Consider the dramatic turns experienced by Butler and the Colts, Pacers and Fever.
The city’s sports landscape was sparse, indeed, in May 1980. That was before the city adopted a sports strategy that led to the Pan Am Games, the NCAA and Indianapolis Colts moving to the city, and a string of high profile events including the Super Bowl and several Final Fours. Today, the city is a sports powerhouse.
By injecting a first-year coach into the mold of an established roster, Kevin Pritchard has hit on the formula that has worked eerily well for the Pacers throughout their history.
The path to a head coaching or key front-office job in professional basketball is often paved with sleepless nights and little or no pay.
The Colts new kicker joins an impressive list of local pro athletes who didn’t quite fit the cool jock stereotype.
Hiring a coach is one of the most important moves a franchise makes, but there’s no formula for success.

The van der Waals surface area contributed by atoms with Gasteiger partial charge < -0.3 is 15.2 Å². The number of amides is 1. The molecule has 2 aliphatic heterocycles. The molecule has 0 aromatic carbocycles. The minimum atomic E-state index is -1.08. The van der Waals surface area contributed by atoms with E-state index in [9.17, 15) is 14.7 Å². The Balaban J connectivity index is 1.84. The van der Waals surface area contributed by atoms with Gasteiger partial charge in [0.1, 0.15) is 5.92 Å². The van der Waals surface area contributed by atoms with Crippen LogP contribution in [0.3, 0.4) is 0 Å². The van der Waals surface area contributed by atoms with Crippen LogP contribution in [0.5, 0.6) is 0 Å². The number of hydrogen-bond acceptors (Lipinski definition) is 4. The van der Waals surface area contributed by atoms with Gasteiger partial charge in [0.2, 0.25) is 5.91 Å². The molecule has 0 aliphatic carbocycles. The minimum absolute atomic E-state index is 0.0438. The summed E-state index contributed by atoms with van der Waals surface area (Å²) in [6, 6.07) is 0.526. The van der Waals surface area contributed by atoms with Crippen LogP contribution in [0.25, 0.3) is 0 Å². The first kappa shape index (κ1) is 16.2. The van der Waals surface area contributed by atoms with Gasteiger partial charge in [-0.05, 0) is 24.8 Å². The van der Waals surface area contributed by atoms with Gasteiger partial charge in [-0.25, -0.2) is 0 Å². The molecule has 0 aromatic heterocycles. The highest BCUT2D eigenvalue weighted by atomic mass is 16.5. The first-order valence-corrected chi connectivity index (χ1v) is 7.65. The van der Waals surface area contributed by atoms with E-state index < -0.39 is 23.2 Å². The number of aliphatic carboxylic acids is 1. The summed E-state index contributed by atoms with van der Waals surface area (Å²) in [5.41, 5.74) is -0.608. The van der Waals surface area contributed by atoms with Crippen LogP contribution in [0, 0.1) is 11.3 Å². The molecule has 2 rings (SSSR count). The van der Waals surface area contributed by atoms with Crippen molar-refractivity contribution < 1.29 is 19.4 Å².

The only Native American to have played for the team thinks the franchise should keep the name and use it to educate the public.
From Brickyard Crossing to South Grove, business is booming for a sport in which social distancing is par for the course.
Nate McMillan had the fourth-best winning percentage among Pacers coaches, but he also had a 3-17 playoff record.
Terre Haute’s Duane Klueh remembers long, cold road trips and teams that pinched pennies to pay the bills.
Indiana’s oldest living Mr. Basketball, now 86, shares his passion for the game and life lessons at a park not far from the outdoor court where he got his start.
Evansville basketball was known for more than its national titles.
When the city was threatened with losing the Indianapolis Indians, the public rallied in ways big and small to keep the team here.
In an era when most college cheerleaders were still wearing bulky sweaters and pleated skirts, or at least nothing more risqué than a skirt, blouse and vest, UCLA’s eight-girl dance team broke the mold.
Getting his ring back from the 1980 NCAA championship was nice and all, but David “Poncho” Wright would regain something more important several years later: his life.
Coaches don’t usually leave for a smaller program after a big tournament run, but this divorce made sense.
Before we get to the fluky set of circumstances that got Barry Collier to Butler in the first place and meet the man who made it happen, let’s establish a premise: Without Collier, there is no Butler Way.